Dehydration: Cause and Effects
Water is essential for human life on average 60% to 65% of the bodies total mass is water. It forms the basis for all body fluids, including blood, and digestive juices. Water aids in the transportation and absorption of nutrients, and it helps eliminate waste. The average human uses 2.5 liters of water per day by simply breathing, sweating, and eliminating waste. We also lose electrolytes or minerals such as sodium, potassium, and calcium that maintain the balance of ...view middle of the document...
Every cell, tissue, and organ in our body relies on water for its very existence. That is why when we do not consume enough water our bodies will store what water it can get with a vengeance. This is why when people do start exercising they lose a large amount of weight quickly. That is excess water weight our bodies have been storing for just in case it does not obtain any water through the fluids we drink, or foods we eat.
How electrolytes function in the human body? Sodium is the major positive ion outside the cell membrane it also regulates the amount of water in the body. Sodium is also responsible for generating electrical signals to the brain, nervous system, and muscles. If our sodium levels are too high or too low it can cause our cells to malfunction, and in extreme cases cause death. Potassium is the major positive ion found inside cells it regulates our heartbeat, nerve impulses, and muscle function and is required for normal cell function. When potassium levels are too low a condition called hypokalemia occurs. When potassium levels are too high a condition called hyperkalemia occurs. The symptoms of both hypokalemia and hyperkalemia are abnormal heart rhythm, a breakdown of muscle fibers, fatigue, and constipation, and in extreme cases death can occur. Chloride is the major anion and is required to maintain fluid and electrolyte balance, extracellular volume, and serum osmolality.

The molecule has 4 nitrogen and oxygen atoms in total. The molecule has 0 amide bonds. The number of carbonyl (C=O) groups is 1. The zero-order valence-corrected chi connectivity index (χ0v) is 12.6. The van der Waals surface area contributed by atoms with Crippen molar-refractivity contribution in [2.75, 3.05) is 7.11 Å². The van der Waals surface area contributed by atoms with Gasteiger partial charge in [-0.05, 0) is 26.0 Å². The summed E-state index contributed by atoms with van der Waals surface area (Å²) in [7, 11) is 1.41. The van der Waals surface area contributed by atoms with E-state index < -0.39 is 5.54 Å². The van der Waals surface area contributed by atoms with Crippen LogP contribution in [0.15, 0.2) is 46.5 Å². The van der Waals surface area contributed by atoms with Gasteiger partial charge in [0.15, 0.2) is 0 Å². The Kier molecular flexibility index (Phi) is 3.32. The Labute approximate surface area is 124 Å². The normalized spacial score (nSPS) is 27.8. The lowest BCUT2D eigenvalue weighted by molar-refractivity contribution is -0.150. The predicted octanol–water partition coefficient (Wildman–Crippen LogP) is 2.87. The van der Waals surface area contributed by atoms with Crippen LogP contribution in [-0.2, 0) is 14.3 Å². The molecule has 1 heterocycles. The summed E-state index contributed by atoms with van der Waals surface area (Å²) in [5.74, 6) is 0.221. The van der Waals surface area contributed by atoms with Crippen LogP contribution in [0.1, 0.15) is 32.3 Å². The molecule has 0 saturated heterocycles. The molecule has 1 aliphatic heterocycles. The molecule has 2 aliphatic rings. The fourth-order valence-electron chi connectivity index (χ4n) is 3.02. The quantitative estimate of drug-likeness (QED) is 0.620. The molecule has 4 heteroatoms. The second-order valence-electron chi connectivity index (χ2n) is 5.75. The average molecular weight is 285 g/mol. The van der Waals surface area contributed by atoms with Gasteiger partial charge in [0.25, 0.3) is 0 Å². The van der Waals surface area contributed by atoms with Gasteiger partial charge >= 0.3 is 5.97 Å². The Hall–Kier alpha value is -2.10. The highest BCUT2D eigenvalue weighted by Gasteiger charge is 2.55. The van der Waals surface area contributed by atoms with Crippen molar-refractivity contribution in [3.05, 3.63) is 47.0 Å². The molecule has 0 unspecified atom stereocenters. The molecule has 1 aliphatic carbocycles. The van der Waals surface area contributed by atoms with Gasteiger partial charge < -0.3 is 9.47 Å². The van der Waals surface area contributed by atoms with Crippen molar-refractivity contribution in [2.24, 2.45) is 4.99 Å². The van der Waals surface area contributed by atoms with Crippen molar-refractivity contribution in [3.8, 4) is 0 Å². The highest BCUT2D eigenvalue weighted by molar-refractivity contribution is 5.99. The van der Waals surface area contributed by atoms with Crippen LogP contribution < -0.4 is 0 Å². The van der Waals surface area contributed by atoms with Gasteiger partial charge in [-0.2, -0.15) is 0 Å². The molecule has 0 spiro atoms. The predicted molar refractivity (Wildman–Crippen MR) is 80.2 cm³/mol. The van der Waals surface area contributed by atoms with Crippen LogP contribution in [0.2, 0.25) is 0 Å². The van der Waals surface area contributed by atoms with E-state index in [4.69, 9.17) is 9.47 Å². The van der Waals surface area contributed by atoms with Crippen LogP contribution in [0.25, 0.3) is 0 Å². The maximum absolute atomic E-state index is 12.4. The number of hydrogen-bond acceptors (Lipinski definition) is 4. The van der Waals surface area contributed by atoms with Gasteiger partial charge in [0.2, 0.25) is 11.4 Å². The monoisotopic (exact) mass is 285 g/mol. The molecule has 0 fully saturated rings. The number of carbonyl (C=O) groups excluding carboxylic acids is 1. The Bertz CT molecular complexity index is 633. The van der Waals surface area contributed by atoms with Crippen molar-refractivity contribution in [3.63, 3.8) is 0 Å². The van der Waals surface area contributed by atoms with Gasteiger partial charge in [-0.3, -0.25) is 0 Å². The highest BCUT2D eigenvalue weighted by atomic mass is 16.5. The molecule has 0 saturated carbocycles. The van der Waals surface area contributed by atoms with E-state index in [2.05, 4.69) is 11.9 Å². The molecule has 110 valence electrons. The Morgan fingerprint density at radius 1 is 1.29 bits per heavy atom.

Early symptoms of dehydration are dry or sticky mouth, thirst, decreased urine output, dizziness, or lightheadedness. The best way to gauge your hydration level is to examine your urine. If your urine is a light color then you are well hydrated, whereas if your urine is dark yellow this usually signals dehydration. More severe symptoms of dehydration are extreme thirst, a very dry mouth, skin and mucous membranes, a lack of sweating, little or no urine output, sunken eyes, low blood pressure, rapid heartbeat, fever, and in the most severe cases delirium or unconsciousness. At this point the patient needs immediate medical attention and have fluids administered immediately or death will occur.
How can we avoid becoming dehydrated? Whether you are an extreme athlete or a weekend warrior we each must replenish the fluids we use. We can do this by drinking large amounts of fluids and by eating fruits and vegetables that have water in them such as apples, and pears. The first warning sign of when you are...